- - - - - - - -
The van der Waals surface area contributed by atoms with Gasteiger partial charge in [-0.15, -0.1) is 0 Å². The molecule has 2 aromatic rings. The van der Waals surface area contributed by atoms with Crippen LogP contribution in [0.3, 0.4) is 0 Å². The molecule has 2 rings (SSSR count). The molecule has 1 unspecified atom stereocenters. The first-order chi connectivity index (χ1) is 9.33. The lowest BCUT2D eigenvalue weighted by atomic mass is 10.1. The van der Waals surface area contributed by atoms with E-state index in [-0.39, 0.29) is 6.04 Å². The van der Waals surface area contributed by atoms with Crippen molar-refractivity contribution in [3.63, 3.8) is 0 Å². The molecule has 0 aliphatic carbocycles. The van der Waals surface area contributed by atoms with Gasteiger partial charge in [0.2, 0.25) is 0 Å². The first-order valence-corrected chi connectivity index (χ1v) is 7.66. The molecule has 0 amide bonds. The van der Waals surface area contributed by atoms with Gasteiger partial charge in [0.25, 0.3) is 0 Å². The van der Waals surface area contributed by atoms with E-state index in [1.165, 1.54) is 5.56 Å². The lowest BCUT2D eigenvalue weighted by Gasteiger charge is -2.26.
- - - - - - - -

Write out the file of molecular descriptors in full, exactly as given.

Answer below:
The van der Waals surface area contributed by atoms with Gasteiger partial charge in [-0.15, -0.1) is 0 Å². The molecule has 2 aromatic rings. The van der Waals surface area contributed by atoms with Crippen LogP contribution in [0.3, 0.4) is 0 Å². The molecule has 2 rings (SSSR count). The molecule has 1 unspecified atom stereocenters. The first-order chi connectivity index (χ1) is 9.33. The lowest BCUT2D eigenvalue weighted by atomic mass is 10.1. The van der Waals surface area contributed by atoms with E-state index in [-0.39, 0.29) is 6.04 Å². The van der Waals surface area contributed by atoms with Crippen molar-refractivity contribution in [3.63, 3.8) is 0 Å². The molecule has 0 aliphatic carbocycles. The van der Waals surface area contributed by atoms with Gasteiger partial charge in [0.2, 0.25) is 0 Å². The first-order valence-corrected chi connectivity index (χ1v) is 7.66. The molecule has 0 amide bonds. The van der Waals surface area contributed by atoms with Gasteiger partial charge in [0.25, 0.3) is 0 Å². The van der Waals surface area contributed by atoms with E-state index in [1.165, 1.54) is 5.56 Å². The lowest BCUT2D eigenvalue weighted by Gasteiger charge is -2.26.